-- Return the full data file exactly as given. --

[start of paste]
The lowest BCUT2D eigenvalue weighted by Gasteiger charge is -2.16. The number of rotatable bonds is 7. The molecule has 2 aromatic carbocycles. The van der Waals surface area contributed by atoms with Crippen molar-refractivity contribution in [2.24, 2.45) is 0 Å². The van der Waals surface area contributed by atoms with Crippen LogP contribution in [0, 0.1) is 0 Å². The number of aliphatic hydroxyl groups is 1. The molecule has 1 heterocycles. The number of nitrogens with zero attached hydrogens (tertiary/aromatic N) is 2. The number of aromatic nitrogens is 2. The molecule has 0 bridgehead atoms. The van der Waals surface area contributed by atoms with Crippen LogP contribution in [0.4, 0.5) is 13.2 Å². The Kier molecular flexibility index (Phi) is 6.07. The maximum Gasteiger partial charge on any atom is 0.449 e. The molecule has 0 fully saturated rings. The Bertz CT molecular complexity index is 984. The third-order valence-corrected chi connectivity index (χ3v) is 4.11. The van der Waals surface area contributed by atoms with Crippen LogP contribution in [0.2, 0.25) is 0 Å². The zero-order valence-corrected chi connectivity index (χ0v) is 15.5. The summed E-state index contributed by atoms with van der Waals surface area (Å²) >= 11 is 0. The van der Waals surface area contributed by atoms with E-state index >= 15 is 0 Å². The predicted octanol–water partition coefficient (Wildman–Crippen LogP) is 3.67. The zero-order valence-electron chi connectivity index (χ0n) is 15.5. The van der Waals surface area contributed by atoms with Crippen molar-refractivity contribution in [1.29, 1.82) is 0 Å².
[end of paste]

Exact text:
The lowest BCUT2D eigenvalue weighted by Gasteiger charge is -2.16. The number of rotatable bonds is 7. The molecule has 2 aromatic carbocycles. The van der Waals surface area contributed by atoms with Crippen molar-refractivity contribution in [2.24, 2.45) is 0 Å². The van der Waals surface area contributed by atoms with Crippen LogP contribution in [0, 0.1) is 0 Å². The number of aliphatic hydroxyl groups is 1. The molecule has 1 heterocycles. The number of nitrogens with zero attached hydrogens (tertiary/aromatic N) is 2. The number of aromatic nitrogens is 2. The molecule has 0 bridgehead atoms. The van der Waals surface area contributed by atoms with Crippen LogP contribution in [0.4, 0.5) is 13.2 Å². The Kier molecular flexibility index (Phi) is 6.07. The maximum Gasteiger partial charge on any atom is 0.449 e. The molecule has 0 fully saturated rings. The Bertz CT molecular complexity index is 984. The third-order valence-corrected chi connectivity index (χ3v) is 4.11. The van der Waals surface area contributed by atoms with Crippen LogP contribution in [0.2, 0.25) is 0 Å². The zero-order valence-corrected chi connectivity index (χ0v) is 15.5. The summed E-state index contributed by atoms with van der Waals surface area (Å²) >= 11 is 0. The van der Waals surface area contributed by atoms with E-state index >= 15 is 0 Å². The predicted octanol–water partition coefficient (Wildman–Crippen LogP) is 3.67. The zero-order valence-electron chi connectivity index (χ0n) is 15.5. The van der Waals surface area contributed by atoms with Crippen molar-refractivity contribution in [1.29, 1.82) is 0 Å².